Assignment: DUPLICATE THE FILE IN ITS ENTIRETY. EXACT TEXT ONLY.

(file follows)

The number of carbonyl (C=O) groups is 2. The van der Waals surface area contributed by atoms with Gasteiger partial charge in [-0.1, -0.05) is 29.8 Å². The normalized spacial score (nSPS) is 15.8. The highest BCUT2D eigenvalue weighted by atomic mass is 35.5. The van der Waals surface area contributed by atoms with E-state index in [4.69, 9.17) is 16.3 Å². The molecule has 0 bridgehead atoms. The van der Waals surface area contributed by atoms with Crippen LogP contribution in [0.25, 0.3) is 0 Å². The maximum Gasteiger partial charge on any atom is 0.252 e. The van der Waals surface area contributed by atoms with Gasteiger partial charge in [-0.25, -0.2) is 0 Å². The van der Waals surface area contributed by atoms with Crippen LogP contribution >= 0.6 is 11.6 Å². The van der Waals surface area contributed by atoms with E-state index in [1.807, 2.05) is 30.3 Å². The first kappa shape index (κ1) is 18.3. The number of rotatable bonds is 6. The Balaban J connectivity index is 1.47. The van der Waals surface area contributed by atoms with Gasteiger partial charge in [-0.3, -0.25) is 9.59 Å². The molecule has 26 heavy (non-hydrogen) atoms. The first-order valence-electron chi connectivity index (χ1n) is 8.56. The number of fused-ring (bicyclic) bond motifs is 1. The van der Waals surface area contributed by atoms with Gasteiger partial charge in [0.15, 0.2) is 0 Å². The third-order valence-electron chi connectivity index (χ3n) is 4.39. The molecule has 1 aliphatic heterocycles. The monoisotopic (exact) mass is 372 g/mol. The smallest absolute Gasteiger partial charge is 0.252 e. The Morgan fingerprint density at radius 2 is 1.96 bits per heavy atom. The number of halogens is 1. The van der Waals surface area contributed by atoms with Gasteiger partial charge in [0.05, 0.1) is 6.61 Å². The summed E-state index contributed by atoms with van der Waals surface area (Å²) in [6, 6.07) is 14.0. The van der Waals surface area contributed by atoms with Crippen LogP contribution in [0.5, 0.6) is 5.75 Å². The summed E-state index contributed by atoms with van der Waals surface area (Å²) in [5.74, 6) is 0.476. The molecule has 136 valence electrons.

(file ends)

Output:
The number of carbonyl (C=O) groups is 2. The van der Waals surface area contributed by atoms with Gasteiger partial charge in [-0.1, -0.05) is 29.8 Å². The normalized spacial score (nSPS) is 15.8. The highest BCUT2D eigenvalue weighted by atomic mass is 35.5. The van der Waals surface area contributed by atoms with E-state index in [4.69, 9.17) is 16.3 Å². The molecule has 0 bridgehead atoms. The van der Waals surface area contributed by atoms with Crippen LogP contribution in [0.25, 0.3) is 0 Å². The maximum Gasteiger partial charge on any atom is 0.252 e. The van der Waals surface area contributed by atoms with Gasteiger partial charge in [-0.25, -0.2) is 0 Å². The van der Waals surface area contributed by atoms with Crippen LogP contribution >= 0.6 is 11.6 Å². The van der Waals surface area contributed by atoms with E-state index in [1.807, 2.05) is 30.3 Å². The first kappa shape index (κ1) is 18.3. The number of rotatable bonds is 6. The Balaban J connectivity index is 1.47. The van der Waals surface area contributed by atoms with Gasteiger partial charge in [-0.3, -0.25) is 9.59 Å². The molecule has 26 heavy (non-hydrogen) atoms. The first-order valence-electron chi connectivity index (χ1n) is 8.56. The number of fused-ring (bicyclic) bond motifs is 1. The van der Waals surface area contributed by atoms with Gasteiger partial charge in [0.15, 0.2) is 0 Å². The third-order valence-electron chi connectivity index (χ3n) is 4.39. The molecule has 1 aliphatic heterocycles. The monoisotopic (exact) mass is 372 g/mol. The smallest absolute Gasteiger partial charge is 0.252 e. The Morgan fingerprint density at radius 2 is 1.96 bits per heavy atom. The number of halogens is 1. The van der Waals surface area contributed by atoms with Gasteiger partial charge in [0.05, 0.1) is 6.61 Å². The summed E-state index contributed by atoms with van der Waals surface area (Å²) in [6, 6.07) is 14.0. The van der Waals surface area contributed by atoms with Crippen LogP contribution in [0.5, 0.6) is 5.75 Å². The summed E-state index contributed by atoms with van der Waals surface area (Å²) in [5.74, 6) is 0.476. The molecule has 136 valence electrons.